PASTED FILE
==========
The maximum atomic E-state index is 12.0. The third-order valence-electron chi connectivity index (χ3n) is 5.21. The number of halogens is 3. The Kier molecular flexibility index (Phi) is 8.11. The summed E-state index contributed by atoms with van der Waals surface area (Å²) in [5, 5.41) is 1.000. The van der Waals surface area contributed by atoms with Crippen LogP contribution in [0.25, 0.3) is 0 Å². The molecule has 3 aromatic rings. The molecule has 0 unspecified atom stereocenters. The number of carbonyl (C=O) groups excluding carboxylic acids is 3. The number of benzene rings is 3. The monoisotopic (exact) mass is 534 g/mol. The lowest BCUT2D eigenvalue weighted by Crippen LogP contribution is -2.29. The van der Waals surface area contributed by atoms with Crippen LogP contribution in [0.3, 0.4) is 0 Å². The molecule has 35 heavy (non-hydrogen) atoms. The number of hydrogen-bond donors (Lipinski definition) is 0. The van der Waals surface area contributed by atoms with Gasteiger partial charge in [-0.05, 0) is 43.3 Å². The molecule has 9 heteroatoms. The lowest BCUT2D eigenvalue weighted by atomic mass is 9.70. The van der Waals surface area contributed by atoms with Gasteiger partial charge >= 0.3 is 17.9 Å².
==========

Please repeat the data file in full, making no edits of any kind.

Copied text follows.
The maximum atomic E-state index is 12.0. The third-order valence-electron chi connectivity index (χ3n) is 5.21. The number of halogens is 3. The Kier molecular flexibility index (Phi) is 8.11. The summed E-state index contributed by atoms with van der Waals surface area (Å²) in [5, 5.41) is 1.000. The van der Waals surface area contributed by atoms with Crippen LogP contribution in [0.25, 0.3) is 0 Å². The molecule has 3 aromatic rings. The molecule has 0 unspecified atom stereocenters. The number of carbonyl (C=O) groups excluding carboxylic acids is 3. The number of benzene rings is 3. The monoisotopic (exact) mass is 534 g/mol. The lowest BCUT2D eigenvalue weighted by Crippen LogP contribution is -2.29. The van der Waals surface area contributed by atoms with Crippen LogP contribution in [0.3, 0.4) is 0 Å². The molecule has 35 heavy (non-hydrogen) atoms. The number of hydrogen-bond donors (Lipinski definition) is 0. The van der Waals surface area contributed by atoms with Gasteiger partial charge in [-0.05, 0) is 43.3 Å². The molecule has 9 heteroatoms. The lowest BCUT2D eigenvalue weighted by atomic mass is 9.70. The van der Waals surface area contributed by atoms with Gasteiger partial charge >= 0.3 is 17.9 Å².